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The Blank Slate: The Modern Denial of Human Nature Paperback – August 26, 2003
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Top Customer Reviews
In his latest and by far his most ambitious work, Steven Pinker tells us, in a lively but dispassionate voice of sweet reason, that the answer is yes. His demolition of cultural relativism may well make him a lot of enemies. He's touched on many of these same ideas before, but now he is spelling out the consequences - and the incompatibility of those consequences with the received wisdom of most of the last century.
His fundamental message is: Yes, Virginia, there is a human nature. People of all cultures are born with a host of inborn predispositions - to acquire language and music, to favor kin over strangers, to desire sex and to be ashamed of it, to value even trades and to punish cheaters, and dozens more. Our common nature springs from our common biology; it is not very malleable, and it is not "socially constructed." Cultural diversity is marvelous, but it is all a variation on an immutable theme; and there have never been any human cultures free of war, of greed, or of prescribed gender roles. (Any more than there have ever been any free of conflict resolution techniques, altruism, and shared parenting.)
His secondary theme is that the differences between people, so much smaller than what we have in common, are also primarily biologically determined. A juggernaut of data has finally put the nature/nurture controversy to rest, at least from a scientific standpoint, and the final score is pretty much nature one, nurture zero.Read more ›
The title, 'The Blank Slate' is one of three commonplace theories that Pinker sees as contributing to the misdirection of politics, society and science in general. In brief, the belief that we are all interchangeable tabula rasas (the blank slate), that we are born with only good instincts only to be corrupted by society (the noble savage) and the existence of 'higher' spirit or soul in each human body (the ghost in the machine.) It's not hard to see why the blank slate is a bogus theory. Humans, as products, of biology have innate urges and are in a sense, genetically INCLINED towrds certain behavior. Why is the blank slate dangerous? Belief that crime can be 'unlearned' through rehabilitation, that 'reality' is simply a synonym for 'conditioned belief' that can be reframed at will, and that there is no thing as measured intellegence- all of these beliefs lead to socially disasterous consequences.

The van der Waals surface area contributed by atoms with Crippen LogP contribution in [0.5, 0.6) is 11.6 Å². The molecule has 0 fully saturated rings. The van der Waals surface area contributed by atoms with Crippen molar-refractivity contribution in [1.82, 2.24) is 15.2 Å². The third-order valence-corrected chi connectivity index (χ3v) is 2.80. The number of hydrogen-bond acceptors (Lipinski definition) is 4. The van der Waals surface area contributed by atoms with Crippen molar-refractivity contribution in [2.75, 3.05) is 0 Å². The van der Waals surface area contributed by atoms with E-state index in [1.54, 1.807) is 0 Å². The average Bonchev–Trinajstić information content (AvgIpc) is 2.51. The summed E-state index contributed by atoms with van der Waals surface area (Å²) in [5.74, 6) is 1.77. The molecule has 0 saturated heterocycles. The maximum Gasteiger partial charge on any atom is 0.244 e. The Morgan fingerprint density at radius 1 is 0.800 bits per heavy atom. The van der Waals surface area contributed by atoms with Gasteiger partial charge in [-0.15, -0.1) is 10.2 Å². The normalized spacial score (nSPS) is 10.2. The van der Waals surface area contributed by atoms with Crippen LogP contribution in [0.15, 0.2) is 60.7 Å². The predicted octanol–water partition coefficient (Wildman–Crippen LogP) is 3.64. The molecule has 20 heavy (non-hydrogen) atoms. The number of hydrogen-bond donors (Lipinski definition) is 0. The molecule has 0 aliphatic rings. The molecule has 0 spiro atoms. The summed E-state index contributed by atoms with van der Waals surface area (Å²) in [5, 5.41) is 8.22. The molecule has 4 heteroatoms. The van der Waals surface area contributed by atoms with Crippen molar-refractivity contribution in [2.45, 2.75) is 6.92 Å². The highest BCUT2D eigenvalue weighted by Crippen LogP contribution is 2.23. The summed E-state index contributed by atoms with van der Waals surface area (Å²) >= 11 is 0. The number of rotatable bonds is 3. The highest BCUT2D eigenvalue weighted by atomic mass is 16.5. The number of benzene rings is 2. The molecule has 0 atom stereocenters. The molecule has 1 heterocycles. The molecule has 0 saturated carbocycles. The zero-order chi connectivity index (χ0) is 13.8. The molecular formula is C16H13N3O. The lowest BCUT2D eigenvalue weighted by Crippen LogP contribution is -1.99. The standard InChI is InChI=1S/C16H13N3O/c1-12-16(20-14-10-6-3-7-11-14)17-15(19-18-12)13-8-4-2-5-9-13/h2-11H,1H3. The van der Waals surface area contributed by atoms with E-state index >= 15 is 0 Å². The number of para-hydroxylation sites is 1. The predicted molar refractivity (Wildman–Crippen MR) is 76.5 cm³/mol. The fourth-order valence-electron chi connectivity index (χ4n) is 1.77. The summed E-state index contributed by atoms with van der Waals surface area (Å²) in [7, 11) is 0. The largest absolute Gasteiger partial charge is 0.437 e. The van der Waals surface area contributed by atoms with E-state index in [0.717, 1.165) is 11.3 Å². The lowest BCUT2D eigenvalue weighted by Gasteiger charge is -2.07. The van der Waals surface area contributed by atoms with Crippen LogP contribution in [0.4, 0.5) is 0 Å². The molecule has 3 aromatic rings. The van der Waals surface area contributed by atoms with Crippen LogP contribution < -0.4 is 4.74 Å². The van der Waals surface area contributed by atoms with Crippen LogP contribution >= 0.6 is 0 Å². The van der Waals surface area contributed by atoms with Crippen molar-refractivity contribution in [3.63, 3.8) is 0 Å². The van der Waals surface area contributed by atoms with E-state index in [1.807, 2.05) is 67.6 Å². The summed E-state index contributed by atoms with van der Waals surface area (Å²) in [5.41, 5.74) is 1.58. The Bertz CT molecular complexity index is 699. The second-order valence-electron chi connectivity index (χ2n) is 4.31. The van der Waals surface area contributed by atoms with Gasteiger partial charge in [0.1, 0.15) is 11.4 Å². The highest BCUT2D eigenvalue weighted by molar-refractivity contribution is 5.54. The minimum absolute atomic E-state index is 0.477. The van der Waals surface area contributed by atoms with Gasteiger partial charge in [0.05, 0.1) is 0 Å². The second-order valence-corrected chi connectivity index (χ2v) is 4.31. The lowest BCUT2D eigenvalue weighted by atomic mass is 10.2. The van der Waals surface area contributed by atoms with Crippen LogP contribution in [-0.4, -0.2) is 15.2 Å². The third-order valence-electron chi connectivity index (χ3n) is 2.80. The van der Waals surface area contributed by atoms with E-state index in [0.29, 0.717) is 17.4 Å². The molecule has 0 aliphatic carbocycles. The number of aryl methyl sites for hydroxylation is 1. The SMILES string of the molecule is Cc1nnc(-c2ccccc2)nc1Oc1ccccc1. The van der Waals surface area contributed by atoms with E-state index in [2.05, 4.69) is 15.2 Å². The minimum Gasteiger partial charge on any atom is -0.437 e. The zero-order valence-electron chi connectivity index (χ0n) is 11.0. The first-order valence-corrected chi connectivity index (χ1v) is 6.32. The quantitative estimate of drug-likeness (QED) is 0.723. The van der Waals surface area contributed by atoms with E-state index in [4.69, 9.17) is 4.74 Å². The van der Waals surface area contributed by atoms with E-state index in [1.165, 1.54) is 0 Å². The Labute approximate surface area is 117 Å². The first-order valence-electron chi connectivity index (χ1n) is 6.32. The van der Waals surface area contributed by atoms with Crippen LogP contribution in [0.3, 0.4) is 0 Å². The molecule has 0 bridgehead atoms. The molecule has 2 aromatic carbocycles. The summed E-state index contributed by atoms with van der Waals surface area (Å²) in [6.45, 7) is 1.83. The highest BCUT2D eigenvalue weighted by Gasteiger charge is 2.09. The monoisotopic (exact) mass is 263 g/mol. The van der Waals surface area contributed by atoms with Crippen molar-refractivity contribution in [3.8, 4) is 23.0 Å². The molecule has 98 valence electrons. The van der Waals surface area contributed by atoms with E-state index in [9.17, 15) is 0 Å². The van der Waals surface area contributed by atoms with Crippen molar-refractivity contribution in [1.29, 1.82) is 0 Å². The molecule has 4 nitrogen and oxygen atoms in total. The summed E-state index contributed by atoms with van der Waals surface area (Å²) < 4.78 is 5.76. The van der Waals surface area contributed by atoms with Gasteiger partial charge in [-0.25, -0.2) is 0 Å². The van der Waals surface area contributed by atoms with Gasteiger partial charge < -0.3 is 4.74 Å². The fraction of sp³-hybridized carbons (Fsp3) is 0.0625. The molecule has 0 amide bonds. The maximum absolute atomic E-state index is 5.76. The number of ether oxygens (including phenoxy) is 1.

It should be said that the authors goal is not shock us, stir up unnecessary contraversy or get off on offending his readers. This is not an anti-PC book; in fact, Pinker is admirably calm and well-reasoned. He discusses sciences relations to social policy, but doesn't preach about or disclose his political leanings. He talks about feminism but where he comes out against 'gender feminism,' he has nothing but praise for feminisms goals of parity and equality.Read more ›
Most Recent Customer Reviews
A truly awesome book. It's amazing how entrenched the 3 dogmas are on both the Right and the Left. After you read it, political arguments never quite look the same.Published 20 days ago by Spencer Dupre
This book updates us on several levels of neuropsychology. What works and what is a myth is exposed in several areas of life including parenting, arts, and violence. Read morePublished 28 days ago by Bob
Pinker is good at taking someone else's ideas and repackaging them with decent writing. That wouldn't bother me as to show me, the layman, a broad catalogue to explore. Read morePublished 2 months ago by Rotten Puppy
A challenging read, but well worth plowing through. Pinker's writing is excellent. He leads the reader through complex arguments with clarity while keeping a casual style and... Read morePublished 2 months ago by MJS
As I have personally experienced some of the situations included for too long unhappiness has been caused by the belief that people are able to be moulded.Published 4 months ago by Ken McEwen
A fascinating review of the Nature vs. Nurture debate, debunking the feel-good, head-in-the-sand consensus dogma that is the Blank Slate and underlies just about every asinine... Read morePublished 4 months ago by Hojat I Salehi
One cannot be ignorant of the issues and research findings reviewed in this book. Pinker is a very readable expositor of very deed and challenging ideas. Read morePublished 4 months ago by Robert B. Miller